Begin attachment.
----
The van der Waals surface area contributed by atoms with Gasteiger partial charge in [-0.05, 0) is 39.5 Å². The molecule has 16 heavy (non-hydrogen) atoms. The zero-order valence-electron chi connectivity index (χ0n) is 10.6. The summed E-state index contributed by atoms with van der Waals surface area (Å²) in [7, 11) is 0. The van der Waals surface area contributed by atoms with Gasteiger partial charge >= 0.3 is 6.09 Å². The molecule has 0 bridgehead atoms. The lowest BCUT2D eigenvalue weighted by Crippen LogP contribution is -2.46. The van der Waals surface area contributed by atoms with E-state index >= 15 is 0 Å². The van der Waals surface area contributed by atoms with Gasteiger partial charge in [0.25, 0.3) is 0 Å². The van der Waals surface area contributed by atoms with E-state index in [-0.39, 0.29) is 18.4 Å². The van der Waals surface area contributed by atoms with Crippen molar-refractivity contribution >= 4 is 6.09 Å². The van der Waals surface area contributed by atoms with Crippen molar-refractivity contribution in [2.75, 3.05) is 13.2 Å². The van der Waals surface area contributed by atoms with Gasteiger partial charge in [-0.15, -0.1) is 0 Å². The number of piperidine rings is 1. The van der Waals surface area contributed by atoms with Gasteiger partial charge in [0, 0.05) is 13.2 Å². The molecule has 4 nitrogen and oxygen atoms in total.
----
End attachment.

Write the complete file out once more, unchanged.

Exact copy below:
The van der Waals surface area contributed by atoms with Gasteiger partial charge in [-0.05, 0) is 39.5 Å². The molecule has 16 heavy (non-hydrogen) atoms. The zero-order valence-electron chi connectivity index (χ0n) is 10.6. The summed E-state index contributed by atoms with van der Waals surface area (Å²) in [7, 11) is 0. The van der Waals surface area contributed by atoms with Gasteiger partial charge >= 0.3 is 6.09 Å². The molecule has 0 bridgehead atoms. The lowest BCUT2D eigenvalue weighted by Crippen LogP contribution is -2.46. The van der Waals surface area contributed by atoms with E-state index >= 15 is 0 Å². The van der Waals surface area contributed by atoms with Gasteiger partial charge in [0.25, 0.3) is 0 Å². The van der Waals surface area contributed by atoms with E-state index in [-0.39, 0.29) is 18.4 Å². The van der Waals surface area contributed by atoms with Crippen molar-refractivity contribution >= 4 is 6.09 Å². The van der Waals surface area contributed by atoms with Crippen molar-refractivity contribution in [2.75, 3.05) is 13.2 Å². The van der Waals surface area contributed by atoms with Gasteiger partial charge in [-0.15, -0.1) is 0 Å². The number of piperidine rings is 1. The van der Waals surface area contributed by atoms with Gasteiger partial charge in [0, 0.05) is 13.2 Å². The molecule has 4 nitrogen and oxygen atoms in total.